The Great Oil Swindle

When it comes to the story we’re being told about America’s rosy oil prospects, we’re being swindled.
At its core, the swindle is this: The shale industry’s oil production forecasts are vastly overstated.
Swindle: Noun – A fraudulent scheme or action.
And the swindle is not just affecting the US. It’s badly distorted everything from current geopolitics to future oil forecasts.
The false conclusions the world is drawing as a result of the self-deception and outright lies we’re being told is putting our future prosperity in major jeopardy. Policy makers and ordinary citizens alike have been misled, and everyone — everyone — is unprepared for the inevitable and massive coming oil price shock.
An Oil Price Spike Would Burst The ‘Everything Bubble’
Our thesis at Peak Prosperity is that the world’s equity and bond markets are enormous financial bubbles in search of a pin. Sadly, history shows there’s nothing quite as sharp and terminal to these sorts of bubbles as a rapid spike in the price of oil.
And we see a huge price spike on the way.
As a reminder, bubbles exist when asset prices rise beyond what incomes can sustain. Greece is a prime recent example. In 2008 when the price of oil spiked to $147/bbl, Greece could no longer afford imported oil. But oil is a necessity so it was bought anyway, their national balances of payments were stressed to the point that they were exposed as insolvent and then their debt bubble promptly and predictably popped. The rest is history. Greece is now a nation of ruins and their economy might as well be displayed alongside the Acropolis.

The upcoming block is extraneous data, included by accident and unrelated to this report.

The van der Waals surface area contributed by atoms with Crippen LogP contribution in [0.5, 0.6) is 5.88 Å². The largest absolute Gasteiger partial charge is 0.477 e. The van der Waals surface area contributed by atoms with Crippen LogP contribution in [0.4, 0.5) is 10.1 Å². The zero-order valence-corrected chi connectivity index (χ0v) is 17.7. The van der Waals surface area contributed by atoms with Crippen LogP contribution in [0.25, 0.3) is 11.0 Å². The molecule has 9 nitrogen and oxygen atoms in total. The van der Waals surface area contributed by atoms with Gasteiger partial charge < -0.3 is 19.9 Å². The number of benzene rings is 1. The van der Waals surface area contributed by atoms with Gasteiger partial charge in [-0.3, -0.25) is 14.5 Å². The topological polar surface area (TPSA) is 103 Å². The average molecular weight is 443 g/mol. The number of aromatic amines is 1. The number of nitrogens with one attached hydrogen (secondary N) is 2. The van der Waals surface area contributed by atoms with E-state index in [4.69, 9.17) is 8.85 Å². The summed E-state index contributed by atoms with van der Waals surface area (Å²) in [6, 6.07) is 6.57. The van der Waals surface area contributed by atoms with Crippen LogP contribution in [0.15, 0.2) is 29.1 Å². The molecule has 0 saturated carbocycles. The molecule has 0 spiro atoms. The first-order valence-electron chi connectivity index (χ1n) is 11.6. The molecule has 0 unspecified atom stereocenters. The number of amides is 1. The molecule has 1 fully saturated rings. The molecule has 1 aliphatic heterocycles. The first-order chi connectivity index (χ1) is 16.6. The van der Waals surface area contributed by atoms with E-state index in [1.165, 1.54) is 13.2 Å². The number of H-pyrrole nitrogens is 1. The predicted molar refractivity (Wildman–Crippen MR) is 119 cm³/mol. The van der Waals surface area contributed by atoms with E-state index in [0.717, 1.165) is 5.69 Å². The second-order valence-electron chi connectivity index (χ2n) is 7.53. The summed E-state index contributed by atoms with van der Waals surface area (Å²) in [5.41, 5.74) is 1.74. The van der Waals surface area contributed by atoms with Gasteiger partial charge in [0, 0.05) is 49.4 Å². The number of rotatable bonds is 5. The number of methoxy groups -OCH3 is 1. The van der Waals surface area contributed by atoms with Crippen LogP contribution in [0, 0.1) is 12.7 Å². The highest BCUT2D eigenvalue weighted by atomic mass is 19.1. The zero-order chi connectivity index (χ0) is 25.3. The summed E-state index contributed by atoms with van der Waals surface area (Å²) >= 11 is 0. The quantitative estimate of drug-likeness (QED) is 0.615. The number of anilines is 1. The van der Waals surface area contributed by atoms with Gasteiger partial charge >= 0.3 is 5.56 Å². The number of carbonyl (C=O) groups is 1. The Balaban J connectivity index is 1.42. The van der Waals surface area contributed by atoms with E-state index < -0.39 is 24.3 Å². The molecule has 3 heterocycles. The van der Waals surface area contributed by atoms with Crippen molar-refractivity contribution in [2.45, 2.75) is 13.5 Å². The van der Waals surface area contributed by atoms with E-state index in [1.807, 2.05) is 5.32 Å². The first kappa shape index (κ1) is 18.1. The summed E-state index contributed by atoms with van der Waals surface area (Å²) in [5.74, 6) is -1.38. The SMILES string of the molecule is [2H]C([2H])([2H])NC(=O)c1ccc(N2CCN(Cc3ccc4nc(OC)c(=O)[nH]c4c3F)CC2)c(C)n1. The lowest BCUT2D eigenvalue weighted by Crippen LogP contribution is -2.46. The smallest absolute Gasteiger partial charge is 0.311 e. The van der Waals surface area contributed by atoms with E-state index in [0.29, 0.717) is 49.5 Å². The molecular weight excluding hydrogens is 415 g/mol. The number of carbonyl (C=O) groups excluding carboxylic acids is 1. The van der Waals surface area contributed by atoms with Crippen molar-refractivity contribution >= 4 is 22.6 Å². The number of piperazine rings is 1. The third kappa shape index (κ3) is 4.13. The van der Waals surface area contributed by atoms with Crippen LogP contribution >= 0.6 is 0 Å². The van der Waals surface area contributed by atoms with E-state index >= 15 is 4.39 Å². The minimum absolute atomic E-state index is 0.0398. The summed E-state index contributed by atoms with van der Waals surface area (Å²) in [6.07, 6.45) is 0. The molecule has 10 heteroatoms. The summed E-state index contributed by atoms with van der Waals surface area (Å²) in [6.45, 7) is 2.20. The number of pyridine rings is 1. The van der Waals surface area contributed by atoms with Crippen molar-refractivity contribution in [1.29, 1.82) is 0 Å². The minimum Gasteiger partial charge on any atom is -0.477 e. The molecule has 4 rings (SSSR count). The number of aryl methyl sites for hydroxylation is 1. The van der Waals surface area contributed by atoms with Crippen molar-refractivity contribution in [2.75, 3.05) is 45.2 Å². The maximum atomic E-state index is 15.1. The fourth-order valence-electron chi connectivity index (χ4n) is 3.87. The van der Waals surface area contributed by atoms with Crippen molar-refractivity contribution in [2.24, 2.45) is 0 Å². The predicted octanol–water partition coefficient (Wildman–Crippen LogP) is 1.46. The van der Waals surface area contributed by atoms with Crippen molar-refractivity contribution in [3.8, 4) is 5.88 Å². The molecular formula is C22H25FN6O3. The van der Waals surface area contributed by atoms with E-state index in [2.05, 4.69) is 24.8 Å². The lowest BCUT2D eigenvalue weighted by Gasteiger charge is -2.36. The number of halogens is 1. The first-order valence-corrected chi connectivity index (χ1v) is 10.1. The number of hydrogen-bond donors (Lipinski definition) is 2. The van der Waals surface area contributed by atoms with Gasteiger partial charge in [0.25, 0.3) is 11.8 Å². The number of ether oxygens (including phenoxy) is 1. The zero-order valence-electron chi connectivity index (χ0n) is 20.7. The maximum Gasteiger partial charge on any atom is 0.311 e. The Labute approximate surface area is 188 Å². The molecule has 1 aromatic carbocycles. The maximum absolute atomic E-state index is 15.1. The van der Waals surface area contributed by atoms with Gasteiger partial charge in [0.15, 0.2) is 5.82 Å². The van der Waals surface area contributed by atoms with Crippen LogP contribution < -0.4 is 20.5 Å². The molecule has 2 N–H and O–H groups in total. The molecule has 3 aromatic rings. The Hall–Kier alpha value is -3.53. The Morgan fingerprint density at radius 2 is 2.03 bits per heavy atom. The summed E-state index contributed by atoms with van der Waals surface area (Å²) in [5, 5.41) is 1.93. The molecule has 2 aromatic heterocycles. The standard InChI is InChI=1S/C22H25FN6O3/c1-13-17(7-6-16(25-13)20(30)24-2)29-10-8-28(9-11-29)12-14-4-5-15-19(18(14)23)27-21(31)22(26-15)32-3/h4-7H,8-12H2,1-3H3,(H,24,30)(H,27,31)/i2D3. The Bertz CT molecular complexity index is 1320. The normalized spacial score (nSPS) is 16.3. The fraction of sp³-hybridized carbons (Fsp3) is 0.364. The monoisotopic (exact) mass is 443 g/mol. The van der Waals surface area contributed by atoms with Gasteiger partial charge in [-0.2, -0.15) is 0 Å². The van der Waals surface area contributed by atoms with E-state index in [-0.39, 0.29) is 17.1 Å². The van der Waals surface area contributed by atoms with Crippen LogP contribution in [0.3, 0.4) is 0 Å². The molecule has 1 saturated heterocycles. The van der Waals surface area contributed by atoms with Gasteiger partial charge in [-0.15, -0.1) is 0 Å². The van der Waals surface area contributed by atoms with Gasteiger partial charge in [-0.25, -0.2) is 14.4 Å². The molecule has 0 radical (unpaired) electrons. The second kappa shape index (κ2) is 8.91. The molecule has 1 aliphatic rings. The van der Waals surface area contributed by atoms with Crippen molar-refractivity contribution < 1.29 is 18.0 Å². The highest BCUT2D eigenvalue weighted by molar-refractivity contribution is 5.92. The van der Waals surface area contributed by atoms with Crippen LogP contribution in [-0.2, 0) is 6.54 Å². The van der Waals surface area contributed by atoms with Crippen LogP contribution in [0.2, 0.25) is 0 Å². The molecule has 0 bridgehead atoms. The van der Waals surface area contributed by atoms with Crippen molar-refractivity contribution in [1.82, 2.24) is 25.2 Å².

This post was published at PeakProsperity on Friday, December 15, 2017,.

Scheme To Pay Off Trump Accusers Emerges, One Woman Was Offered $750,000

California woman’s rights Attorney Lisa Bloom operated behind a scheme to compensate Trump accusers and potential accusers using money from donors and tabloid media outlets during the final months of the 2016 presidential race, in an effort which intensified as the election neared, report John Solomon and Alison Spann of The Hill.